The lights were  off, of course.  She hadnt paid  any bills. Nela made for the telephone anyway, and  picked it up. Dead silence. What else, what else?”  She took out two candles from a drawer, lit them, and handed one to Ranu.  In the flickering light, the childs face was placid as a kettle  pond. To depend on a candle was no real inconvenience for her. It was Nela who was less adaptable.
Tired as she was, she set to work  righting the house, and  Ranu shadowed her, picking up her rhythms, imitating her movements. They dusted and  swept and  scrubbed the layers  of neglect  off surfaces until they glowed in the candlelight.
“Hungry?” Nela asked when they were finished. The child nodded, and Nela opened the cupboards to see what was still edible.  There was a
lone can of beans,  a package of powdered milk, and  a box of crackers. Her neighbor Ida had  cleaned her out.  The old thief must  have carted off the goods  one sinewy armful at a time chickpea flour, the jars of pickles, a torn and half-used bag of fennel seeds.
She heated the beans and  served them  to Ranu,  who sat in a kitchen chair swinging her legs. The little girl tried  to scoop up some beans  on a cracker, and promptly spilled them. Handing her a spoon,  Nela coached her. “It is how  they do here. You must  try.” Ranus attempt left much  to be desired. The harder she tried,  the worse  she did. Nela insisted she keep at it.  And remember to eat with your  mouth closed. Like this.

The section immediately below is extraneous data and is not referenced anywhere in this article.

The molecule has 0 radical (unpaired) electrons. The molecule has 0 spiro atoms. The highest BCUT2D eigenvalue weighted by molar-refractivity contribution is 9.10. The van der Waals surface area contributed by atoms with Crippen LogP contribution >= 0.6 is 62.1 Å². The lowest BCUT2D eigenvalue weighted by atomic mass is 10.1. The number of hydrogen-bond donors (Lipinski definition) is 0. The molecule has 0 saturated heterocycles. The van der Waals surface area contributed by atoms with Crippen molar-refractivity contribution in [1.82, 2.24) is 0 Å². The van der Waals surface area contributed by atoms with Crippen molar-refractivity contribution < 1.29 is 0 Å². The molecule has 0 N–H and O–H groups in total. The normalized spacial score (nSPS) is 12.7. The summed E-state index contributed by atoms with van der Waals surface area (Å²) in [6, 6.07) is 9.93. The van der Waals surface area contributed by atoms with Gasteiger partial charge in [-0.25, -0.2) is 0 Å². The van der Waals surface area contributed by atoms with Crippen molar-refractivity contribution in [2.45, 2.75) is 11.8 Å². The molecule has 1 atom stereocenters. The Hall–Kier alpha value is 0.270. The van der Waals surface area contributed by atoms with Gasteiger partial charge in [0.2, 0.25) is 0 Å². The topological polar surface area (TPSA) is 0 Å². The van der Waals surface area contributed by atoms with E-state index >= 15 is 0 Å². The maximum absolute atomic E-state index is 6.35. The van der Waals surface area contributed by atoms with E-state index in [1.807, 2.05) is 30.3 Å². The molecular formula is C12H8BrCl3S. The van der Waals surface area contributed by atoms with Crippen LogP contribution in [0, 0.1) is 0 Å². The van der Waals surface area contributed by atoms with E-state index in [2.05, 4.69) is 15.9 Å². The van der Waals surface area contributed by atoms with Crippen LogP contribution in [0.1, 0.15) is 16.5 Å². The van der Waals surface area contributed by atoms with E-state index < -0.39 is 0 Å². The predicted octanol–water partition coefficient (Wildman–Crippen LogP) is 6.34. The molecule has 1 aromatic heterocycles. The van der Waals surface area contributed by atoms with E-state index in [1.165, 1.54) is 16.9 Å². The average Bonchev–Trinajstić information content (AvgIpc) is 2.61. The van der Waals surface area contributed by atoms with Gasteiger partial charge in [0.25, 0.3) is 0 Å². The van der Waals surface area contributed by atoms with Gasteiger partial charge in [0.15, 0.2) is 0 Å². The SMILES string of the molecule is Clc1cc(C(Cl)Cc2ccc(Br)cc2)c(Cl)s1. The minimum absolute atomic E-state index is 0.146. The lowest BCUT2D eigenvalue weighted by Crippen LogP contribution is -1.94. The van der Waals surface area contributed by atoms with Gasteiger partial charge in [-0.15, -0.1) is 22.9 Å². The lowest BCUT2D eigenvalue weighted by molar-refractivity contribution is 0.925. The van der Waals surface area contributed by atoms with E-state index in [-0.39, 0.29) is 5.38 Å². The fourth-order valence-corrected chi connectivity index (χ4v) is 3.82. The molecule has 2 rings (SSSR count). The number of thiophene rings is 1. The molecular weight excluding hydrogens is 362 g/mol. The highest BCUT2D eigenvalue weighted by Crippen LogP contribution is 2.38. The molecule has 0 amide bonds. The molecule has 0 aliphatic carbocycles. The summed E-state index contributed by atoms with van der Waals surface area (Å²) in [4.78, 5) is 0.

After the meager, tense  dinner, Nela took Ranu by the hand into the room with  the white board and  its flaking  equations. She yanked the curtains closed, and pointed out the cot. Ranu,  as if accepting a punishment, climbed on it and closed her eyes.
Once in her own bedroom, Nela went  to the window to close those curtains, also.  She could  not bear to survey the inevitable damage in the garden yet. She undressed quickly and  made an automatic grab for the brush on her dressing table. Both the silver- handled brush and matching hand mirror  had  been moved out of
place.  She picked them  up and  glanced at the background view of her down quilt. It seemed to have been hastily settled  over the sheets. That bed is probably still warm, she said to herself.
The day she left, Nela had  pushed the spare  key at her neighbor, Ida only reluctantly taking it.  Nela should have known her beautiful things would prove too much  temptation for the old girl. Fences make good neighbors. Well, at least she hadnt given Ashoke the run  of the place, the man  who thought every  piece of mail in a relatives house belonged to him, the man  for whom every  boundary was porous.
Nela sat on the edge of her bed and stared at the blue walls. She had insisted on the luxury of the silk, and had been willing  to live on rice and noodles until  it was paid  for.  What would the how-many- cousins-are-worth-one-brother folks think  about that? She had nearly dissolved with  hunger that first year. Examining the hollows under her cheekbones each night  in the cracked bathroom mirror,  he felt the pull of sacrifice, and the satisfaction of earning what she wanted. When  she thought of her younger self sitting with  a single  bowl at the kitchen table, legs snaked around the flimsy aluminum frame  of a chair, she smiled. We are all heroes in our own stories.
In the middle  of the night  she jolted awake. The air had taken  on a chill. Ranu needs  another blanket, she thought. Struggling to get out of the soft deep bed, she was stopped by a sound. An inhalation, a small snore.  She turned in its direction and  found Ranu lying on top of the bedspread. Nela looked  at the girl for a long moment. Placing  two of her fingers  inside  the open  palm,  she watched the small fingers  curl around them.